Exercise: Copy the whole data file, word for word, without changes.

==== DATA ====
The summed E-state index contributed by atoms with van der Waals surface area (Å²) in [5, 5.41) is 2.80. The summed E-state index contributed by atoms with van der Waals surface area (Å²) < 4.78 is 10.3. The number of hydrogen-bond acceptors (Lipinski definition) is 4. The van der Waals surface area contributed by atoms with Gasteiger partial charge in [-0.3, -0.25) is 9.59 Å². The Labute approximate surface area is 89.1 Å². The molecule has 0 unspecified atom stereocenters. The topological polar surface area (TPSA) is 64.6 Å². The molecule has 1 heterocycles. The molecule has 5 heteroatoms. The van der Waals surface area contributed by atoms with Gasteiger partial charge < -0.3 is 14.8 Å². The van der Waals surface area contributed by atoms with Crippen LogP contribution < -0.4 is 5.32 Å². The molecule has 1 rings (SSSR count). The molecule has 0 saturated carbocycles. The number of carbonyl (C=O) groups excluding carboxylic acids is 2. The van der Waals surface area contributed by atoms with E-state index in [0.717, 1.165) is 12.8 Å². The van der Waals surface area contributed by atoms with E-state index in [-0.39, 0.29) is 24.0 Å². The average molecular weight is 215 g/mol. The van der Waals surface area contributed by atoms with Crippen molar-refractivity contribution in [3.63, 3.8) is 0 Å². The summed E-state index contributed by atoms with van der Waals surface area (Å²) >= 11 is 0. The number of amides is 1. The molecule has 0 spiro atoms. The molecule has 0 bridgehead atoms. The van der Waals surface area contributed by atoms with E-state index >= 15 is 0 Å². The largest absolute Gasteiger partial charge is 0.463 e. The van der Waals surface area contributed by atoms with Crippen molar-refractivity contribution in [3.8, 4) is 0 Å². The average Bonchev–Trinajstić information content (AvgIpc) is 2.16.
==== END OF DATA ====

The summed E-state index contributed by atoms with van der Waals surface area (Å²) in [5, 5.41) is 2.80. The summed E-state index contributed by atoms with van der Waals surface area (Å²) < 4.78 is 10.3. The number of hydrogen-bond acceptors (Lipinski definition) is 4. The van der Waals surface area contributed by atoms with Gasteiger partial charge in [-0.3, -0.25) is 9.59 Å². The Labute approximate surface area is 89.1 Å². The molecule has 0 unspecified atom stereocenters. The topological polar surface area (TPSA) is 64.6 Å². The molecule has 1 heterocycles. The molecule has 5 heteroatoms. The van der Waals surface area contributed by atoms with Gasteiger partial charge < -0.3 is 14.8 Å². The van der Waals surface area contributed by atoms with Crippen LogP contribution < -0.4 is 5.32 Å². The molecule has 1 rings (SSSR count). The molecule has 0 saturated carbocycles. The number of carbonyl (C=O) groups excluding carboxylic acids is 2. The van der Waals surface area contributed by atoms with E-state index in [0.717, 1.165) is 12.8 Å². The van der Waals surface area contributed by atoms with E-state index in [-0.39, 0.29) is 24.0 Å². The average molecular weight is 215 g/mol. The van der Waals surface area contributed by atoms with Crippen molar-refractivity contribution in [3.63, 3.8) is 0 Å². The summed E-state index contributed by atoms with van der Waals surface area (Å²) >= 11 is 0. The number of amides is 1. The molecule has 0 spiro atoms. The molecule has 0 bridgehead atoms. The van der Waals surface area contributed by atoms with E-state index >= 15 is 0 Å². The largest absolute Gasteiger partial charge is 0.463 e. The van der Waals surface area contributed by atoms with Crippen molar-refractivity contribution in [3.8, 4) is 0 Å². The average Bonchev–Trinajstić information content (AvgIpc) is 2.16.